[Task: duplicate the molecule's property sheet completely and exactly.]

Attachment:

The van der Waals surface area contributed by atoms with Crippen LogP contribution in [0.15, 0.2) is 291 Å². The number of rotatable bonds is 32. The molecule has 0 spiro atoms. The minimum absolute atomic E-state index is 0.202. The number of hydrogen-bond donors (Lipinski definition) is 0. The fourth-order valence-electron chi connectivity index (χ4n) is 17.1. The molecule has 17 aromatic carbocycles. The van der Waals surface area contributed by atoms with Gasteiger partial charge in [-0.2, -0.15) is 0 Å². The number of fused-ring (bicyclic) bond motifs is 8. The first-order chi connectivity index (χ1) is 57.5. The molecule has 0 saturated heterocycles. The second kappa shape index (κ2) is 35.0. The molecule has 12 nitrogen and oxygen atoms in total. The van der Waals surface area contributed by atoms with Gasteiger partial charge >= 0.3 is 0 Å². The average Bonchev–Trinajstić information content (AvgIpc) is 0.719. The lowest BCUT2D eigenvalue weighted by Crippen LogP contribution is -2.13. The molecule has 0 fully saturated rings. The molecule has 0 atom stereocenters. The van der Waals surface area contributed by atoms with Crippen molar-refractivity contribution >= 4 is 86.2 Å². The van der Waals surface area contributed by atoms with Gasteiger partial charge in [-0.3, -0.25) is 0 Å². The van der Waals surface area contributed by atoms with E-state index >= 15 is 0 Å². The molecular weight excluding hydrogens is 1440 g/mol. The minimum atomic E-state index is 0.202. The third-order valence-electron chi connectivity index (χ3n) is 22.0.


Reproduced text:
The van der Waals surface area contributed by atoms with Crippen LogP contribution in [0.15, 0.2) is 291 Å². The number of rotatable bonds is 32. The molecule has 0 spiro atoms. The minimum absolute atomic E-state index is 0.202. The number of hydrogen-bond donors (Lipinski definition) is 0. The fourth-order valence-electron chi connectivity index (χ4n) is 17.1. The molecule has 17 aromatic carbocycles. The van der Waals surface area contributed by atoms with Gasteiger partial charge in [-0.2, -0.15) is 0 Å². The number of fused-ring (bicyclic) bond motifs is 8. The first-order chi connectivity index (χ1) is 57.5. The molecule has 0 saturated heterocycles. The second kappa shape index (κ2) is 35.0. The molecule has 12 nitrogen and oxygen atoms in total. The van der Waals surface area contributed by atoms with Gasteiger partial charge >= 0.3 is 0 Å². The average Bonchev–Trinajstić information content (AvgIpc) is 0.719. The lowest BCUT2D eigenvalue weighted by Crippen LogP contribution is -2.13. The molecule has 0 fully saturated rings. The molecule has 0 atom stereocenters. The van der Waals surface area contributed by atoms with Crippen molar-refractivity contribution >= 4 is 86.2 Å². The van der Waals surface area contributed by atoms with Gasteiger partial charge in [-0.3, -0.25) is 0 Å². The van der Waals surface area contributed by atoms with E-state index >= 15 is 0 Å². The molecular weight excluding hydrogens is 1440 g/mol. The minimum atomic E-state index is 0.202. The third-order valence-electron chi connectivity index (χ3n) is 22.0.